Each back 42 or 43 is equipped with a pillow 50 or 51. The back 42 (which is adjacent the aisle) has a wing 52 on the aisle side while the back adjacent the wall has a wing 53 on the wall side. Each wing 52 or 53 is constructed of firm foam material to prevent the head of the occupant from rolling off the pillow as during turning of the vehicle.

' EXPOSED ELEMENTS OF FRAME 41 The visible parts of the frame 41, as seen in FIGS. 2 and 3 and employed for mounting the seats and backs, include a front aisle leg 54 and a rear aisle leg 55. Each of these is fastened to the platform floor from below so that the usual flanges and bolt heads can be omitted. The frame 41 further includes a front wall mounting bracket 56 and a rear wall mounting bracket 57. As best seen in FIG. 2, the frame 41 further includes an aisle arm 58 with its soft foam pad 59, a plastic panel 60 with its bumper strip 61, a stainless steel cigarettesnuffing panel 62, a plastic inner panel 63 (see FIG. 5), a wall arm rest 64 with its pad 65 and its inner plastic panel 66. An ashtray 67 is provided in each arm with a sliding cover 68 (see FIG. 3) built into the arm pads 59 and 65. A center spring housing 69 is provided between the seats.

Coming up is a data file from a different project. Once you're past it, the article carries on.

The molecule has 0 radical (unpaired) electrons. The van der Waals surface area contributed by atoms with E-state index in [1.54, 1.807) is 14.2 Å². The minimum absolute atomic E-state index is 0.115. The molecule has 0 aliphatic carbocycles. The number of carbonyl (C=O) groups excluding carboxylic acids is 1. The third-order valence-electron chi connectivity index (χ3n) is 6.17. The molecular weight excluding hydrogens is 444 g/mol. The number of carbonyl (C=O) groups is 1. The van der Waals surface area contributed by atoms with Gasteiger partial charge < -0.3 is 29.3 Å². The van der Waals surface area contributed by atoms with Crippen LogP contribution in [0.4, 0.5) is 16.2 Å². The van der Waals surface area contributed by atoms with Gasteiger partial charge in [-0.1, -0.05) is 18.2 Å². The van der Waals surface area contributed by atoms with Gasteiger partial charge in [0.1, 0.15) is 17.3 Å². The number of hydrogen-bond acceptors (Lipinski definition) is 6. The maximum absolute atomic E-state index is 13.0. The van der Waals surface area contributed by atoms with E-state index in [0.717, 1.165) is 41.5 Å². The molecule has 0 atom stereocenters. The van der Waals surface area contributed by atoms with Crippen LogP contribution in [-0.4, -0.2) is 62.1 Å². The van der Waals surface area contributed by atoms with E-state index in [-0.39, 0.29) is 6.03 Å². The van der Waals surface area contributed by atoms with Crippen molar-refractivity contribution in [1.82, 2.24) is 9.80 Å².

HIDDEN PORTIONS OF FRAME 41 The hidden or inside parts of the frame as seen in the lower central portion of FIG. 5 include a front stretcher tube 70 and a rear stretcher tube 71 interconnected with an aisle curved end tube 72 and a wall curved end tube 73. The interconnection of these four elements forms a generally planar rectangular structure designated 74. Projecting forwardly from the aisle curved end tube 72 is an arm channel 75 and the counterpart arm channel for the wall tube 73 is designated 76. Each arm 75 and 76 is further supported by a brace 77. Projecting rearwardly from each brace 77 is a pulley bracket 78 which is employed in connection with the automatic storage mechanism to be described hereinafter in connection with FIGS. 17-24.